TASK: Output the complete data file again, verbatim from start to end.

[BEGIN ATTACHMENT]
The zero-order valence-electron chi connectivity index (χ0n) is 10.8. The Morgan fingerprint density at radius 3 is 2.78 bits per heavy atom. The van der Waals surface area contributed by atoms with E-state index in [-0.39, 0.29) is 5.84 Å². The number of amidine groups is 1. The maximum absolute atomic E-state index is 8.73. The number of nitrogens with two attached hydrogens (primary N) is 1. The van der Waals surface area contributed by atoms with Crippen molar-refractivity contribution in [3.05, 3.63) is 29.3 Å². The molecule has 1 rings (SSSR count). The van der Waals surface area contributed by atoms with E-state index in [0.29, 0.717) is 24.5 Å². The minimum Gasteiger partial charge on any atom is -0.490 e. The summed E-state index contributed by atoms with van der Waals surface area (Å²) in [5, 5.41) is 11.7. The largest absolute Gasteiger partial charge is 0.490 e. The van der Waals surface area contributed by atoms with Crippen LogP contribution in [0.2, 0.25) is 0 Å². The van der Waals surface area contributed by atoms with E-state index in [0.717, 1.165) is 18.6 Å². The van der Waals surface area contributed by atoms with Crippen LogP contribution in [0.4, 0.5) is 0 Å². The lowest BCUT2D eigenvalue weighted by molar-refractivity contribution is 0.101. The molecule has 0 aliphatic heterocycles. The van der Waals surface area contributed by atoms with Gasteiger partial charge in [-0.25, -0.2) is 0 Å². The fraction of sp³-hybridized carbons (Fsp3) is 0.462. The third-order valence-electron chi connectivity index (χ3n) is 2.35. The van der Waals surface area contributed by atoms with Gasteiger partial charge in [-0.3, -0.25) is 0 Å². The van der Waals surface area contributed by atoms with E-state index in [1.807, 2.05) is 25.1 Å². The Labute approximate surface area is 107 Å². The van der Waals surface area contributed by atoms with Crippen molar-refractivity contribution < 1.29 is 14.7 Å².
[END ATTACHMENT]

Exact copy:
The zero-order valence-electron chi connectivity index (χ0n) is 10.8. The Morgan fingerprint density at radius 3 is 2.78 bits per heavy atom. The van der Waals surface area contributed by atoms with E-state index in [-0.39, 0.29) is 5.84 Å². The number of amidine groups is 1. The maximum absolute atomic E-state index is 8.73. The number of nitrogens with two attached hydrogens (primary N) is 1. The van der Waals surface area contributed by atoms with Crippen molar-refractivity contribution in [3.05, 3.63) is 29.3 Å². The molecule has 1 rings (SSSR count). The van der Waals surface area contributed by atoms with E-state index in [0.29, 0.717) is 24.5 Å². The minimum Gasteiger partial charge on any atom is -0.490 e. The summed E-state index contributed by atoms with van der Waals surface area (Å²) in [5, 5.41) is 11.7. The largest absolute Gasteiger partial charge is 0.490 e. The van der Waals surface area contributed by atoms with Crippen LogP contribution in [0.2, 0.25) is 0 Å². The van der Waals surface area contributed by atoms with E-state index in [0.717, 1.165) is 18.6 Å². The van der Waals surface area contributed by atoms with Crippen LogP contribution in [0.4, 0.5) is 0 Å². The lowest BCUT2D eigenvalue weighted by molar-refractivity contribution is 0.101. The molecule has 0 aliphatic heterocycles. The van der Waals surface area contributed by atoms with Gasteiger partial charge in [-0.25, -0.2) is 0 Å². The fraction of sp³-hybridized carbons (Fsp3) is 0.462. The third-order valence-electron chi connectivity index (χ3n) is 2.35. The van der Waals surface area contributed by atoms with Gasteiger partial charge in [-0.3, -0.25) is 0 Å². The van der Waals surface area contributed by atoms with E-state index in [1.807, 2.05) is 25.1 Å². The Labute approximate surface area is 107 Å². The van der Waals surface area contributed by atoms with Crippen molar-refractivity contribution < 1.29 is 14.7 Å².